Often the only visible links between a conference and the host city are the presence of intense young researchers with carefully rolled posters and middle aged delegates with matching bags, wandering aimlessly through the streets. But, by inspired by Zeno Bisoffi, conference chairman, the 6th European Congress on Tropical Medicine and International Health engaged directly with the people of Verona with a public viewing of a film entitled “Come un homo sulla terra,” giving voice to Ethiopian refugees living in Rome and an open debate the following evening with authors, journalists and medical leaders. An inspired decision, and entirely in keeping with the theme of the conference: “Equity, Human Rights and Access to Care.” This engagement between the conference and the city is an example, indeed a precedent, that could and should be copied. It links health and social issues, creates dialogue and partnership, and engages with local people. The message of this conference was more than simple rhetoric. It is easy to claim to reduce the burden of suffering from behind the closed doors of a privileged medical community. These doors were partly open, encouraging social activism for health benefit.
There was no polite pretence at separating health from politics and wider social issues. On the first morning, David Sanders, from South Africa, began by pointing out that equity is about social justice- the founding principle of primary health care. He spoke about inequitable globalisation where, although there is world economic growth, there is inequitable growth. Unequal growth both in wealth and in poverty. Why, he asked, does a Japanese cow earn more per annum through subsidies, than a citizen in Africa.
One hazard of focusing on vertical aspects of health care is that we lose sight of the greater social determinants. Health cannot be seen in isolation: hand washing, for example, may be the most effective mean of reducing infection, but not if the more urgent problem is in providing a water supply. It is not simply a matter of focusing on specific medical problems or diseases, health has a much wider social context: how should local populations respond to global health partnerships with philanthropic organisations, pharma, and NGOs, and what will they do when these donors leave? And, in the developed world, are we guilty of stripping some poorer countries of their most valuable resources- their human resources? Is there an unfair trade in doctors and nurses- do we allow poorer countries train doctors and nurses and then strip these already disadvantaged countries of the most valuable assets? And how can we live with a debt crisis where developing countries spend much more on servicing the debt than they can afford to spend on health care? Meetings, conferences and individual doctors cannot solve these problems but can be advocates for social change.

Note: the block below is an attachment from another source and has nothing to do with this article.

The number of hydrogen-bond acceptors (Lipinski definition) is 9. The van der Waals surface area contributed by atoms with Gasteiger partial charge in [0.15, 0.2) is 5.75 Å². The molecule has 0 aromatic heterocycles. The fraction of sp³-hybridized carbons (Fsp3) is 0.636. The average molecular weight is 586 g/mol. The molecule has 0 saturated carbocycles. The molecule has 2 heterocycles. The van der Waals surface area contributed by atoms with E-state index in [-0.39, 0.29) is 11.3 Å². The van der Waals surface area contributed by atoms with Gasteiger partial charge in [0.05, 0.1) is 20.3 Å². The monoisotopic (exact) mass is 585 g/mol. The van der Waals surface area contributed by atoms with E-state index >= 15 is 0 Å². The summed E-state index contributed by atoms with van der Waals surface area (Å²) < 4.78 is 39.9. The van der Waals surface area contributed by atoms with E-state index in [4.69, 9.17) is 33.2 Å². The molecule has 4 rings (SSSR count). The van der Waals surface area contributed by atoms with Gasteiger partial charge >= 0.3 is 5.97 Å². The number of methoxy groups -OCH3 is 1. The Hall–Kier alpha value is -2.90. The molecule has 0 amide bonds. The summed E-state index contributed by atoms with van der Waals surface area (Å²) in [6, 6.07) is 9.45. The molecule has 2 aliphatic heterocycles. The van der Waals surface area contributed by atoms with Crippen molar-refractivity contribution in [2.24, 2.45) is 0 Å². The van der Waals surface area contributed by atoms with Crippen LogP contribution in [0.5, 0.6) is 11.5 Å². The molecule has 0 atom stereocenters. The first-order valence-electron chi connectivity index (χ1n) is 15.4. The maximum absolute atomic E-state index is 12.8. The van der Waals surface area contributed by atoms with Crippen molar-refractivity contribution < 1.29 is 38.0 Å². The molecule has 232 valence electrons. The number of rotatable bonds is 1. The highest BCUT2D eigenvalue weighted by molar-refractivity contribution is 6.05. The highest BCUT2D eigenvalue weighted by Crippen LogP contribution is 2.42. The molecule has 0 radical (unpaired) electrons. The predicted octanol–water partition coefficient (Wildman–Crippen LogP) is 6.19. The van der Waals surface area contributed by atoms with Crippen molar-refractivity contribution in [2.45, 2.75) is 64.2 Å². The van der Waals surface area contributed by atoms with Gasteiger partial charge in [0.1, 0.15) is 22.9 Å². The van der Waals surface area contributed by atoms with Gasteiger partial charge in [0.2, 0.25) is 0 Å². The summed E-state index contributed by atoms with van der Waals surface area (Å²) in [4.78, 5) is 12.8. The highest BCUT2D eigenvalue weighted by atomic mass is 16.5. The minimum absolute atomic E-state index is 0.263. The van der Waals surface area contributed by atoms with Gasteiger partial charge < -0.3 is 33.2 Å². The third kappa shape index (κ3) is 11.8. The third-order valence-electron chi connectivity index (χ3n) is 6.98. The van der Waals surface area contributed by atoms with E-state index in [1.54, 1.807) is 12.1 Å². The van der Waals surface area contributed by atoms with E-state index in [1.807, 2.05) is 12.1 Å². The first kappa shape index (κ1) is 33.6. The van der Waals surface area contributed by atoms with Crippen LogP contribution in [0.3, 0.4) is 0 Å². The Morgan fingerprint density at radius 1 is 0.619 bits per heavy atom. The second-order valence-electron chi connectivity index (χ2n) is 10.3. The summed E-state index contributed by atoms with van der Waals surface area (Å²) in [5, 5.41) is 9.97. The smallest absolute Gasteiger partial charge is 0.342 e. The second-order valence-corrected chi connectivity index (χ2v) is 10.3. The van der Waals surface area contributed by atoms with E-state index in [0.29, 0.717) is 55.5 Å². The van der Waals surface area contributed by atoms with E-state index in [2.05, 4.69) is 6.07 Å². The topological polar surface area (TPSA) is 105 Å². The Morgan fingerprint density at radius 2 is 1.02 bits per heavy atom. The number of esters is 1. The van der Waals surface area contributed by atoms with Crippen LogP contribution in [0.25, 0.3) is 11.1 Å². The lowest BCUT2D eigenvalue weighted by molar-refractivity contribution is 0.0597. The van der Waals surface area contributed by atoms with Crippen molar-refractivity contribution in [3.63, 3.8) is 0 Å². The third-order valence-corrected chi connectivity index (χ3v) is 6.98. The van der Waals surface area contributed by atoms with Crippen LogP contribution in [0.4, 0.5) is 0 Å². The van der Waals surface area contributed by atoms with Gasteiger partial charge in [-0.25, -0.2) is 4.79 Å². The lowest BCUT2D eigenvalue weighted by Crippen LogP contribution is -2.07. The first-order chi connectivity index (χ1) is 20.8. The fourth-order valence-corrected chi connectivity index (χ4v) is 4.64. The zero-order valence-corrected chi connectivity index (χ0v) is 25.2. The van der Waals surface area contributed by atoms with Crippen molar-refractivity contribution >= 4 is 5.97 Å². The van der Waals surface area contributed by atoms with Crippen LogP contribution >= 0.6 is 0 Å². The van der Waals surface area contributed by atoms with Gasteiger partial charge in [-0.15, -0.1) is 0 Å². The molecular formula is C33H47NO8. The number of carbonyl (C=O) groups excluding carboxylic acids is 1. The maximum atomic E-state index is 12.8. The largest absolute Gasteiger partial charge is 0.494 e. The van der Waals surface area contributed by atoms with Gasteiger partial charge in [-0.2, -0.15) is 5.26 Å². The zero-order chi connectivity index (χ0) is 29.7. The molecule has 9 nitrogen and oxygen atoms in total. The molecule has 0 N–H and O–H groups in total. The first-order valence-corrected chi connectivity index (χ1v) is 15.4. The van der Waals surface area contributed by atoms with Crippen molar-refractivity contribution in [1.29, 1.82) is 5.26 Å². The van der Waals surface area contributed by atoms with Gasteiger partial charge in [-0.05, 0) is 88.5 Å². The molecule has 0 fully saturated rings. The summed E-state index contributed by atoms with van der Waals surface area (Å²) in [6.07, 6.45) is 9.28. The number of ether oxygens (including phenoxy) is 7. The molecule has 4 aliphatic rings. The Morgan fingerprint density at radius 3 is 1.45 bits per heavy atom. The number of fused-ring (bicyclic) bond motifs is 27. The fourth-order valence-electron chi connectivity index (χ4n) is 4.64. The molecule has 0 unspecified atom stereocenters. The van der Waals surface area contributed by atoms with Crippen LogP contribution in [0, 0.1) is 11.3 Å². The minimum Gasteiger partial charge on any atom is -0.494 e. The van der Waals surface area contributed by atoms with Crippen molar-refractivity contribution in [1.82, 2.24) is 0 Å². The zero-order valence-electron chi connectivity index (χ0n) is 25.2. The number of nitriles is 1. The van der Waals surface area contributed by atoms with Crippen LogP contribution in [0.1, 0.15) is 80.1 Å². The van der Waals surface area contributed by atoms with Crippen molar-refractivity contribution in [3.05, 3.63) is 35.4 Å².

There is a challenge too for medical publishing. An open discussion, ably facilitated by editors of Tropical Medicine and International Health, Thomas Junghanss (Germany) and Susanne Groener (UK)brought together an international panel in a round table discussion on the challenge of publishing work from the developing world. There are the familiar problems of gift and ghost authorship, unequal partnerships with western academics, access to research literature and the difficulties of writing in English, which although it has become the language of scientific communication, disadvantages large parts of the world. We did not have any immediate solutions, but already open access publication and the opportunity afforded by the web has opened up new channels for communication and greater research democracy.
But, there is another uncomfortable truth. Researchers do useful work and editors publish their findings- academics, institutions and journals benefit. But, who owns this knowledge? It is much wider than simply intellectual property rights, it is about the cultural ownership of this knowledge gained from local people. Knowledge has a value. Is this knowledge gained from research in developing counties that different from the artefacts our predecessors brought back from ancient civilisations? Could this too be an abuse of the first nations- a form of intellectual imperialism?
Domhnall MacAuley is primary care editor, BMJ.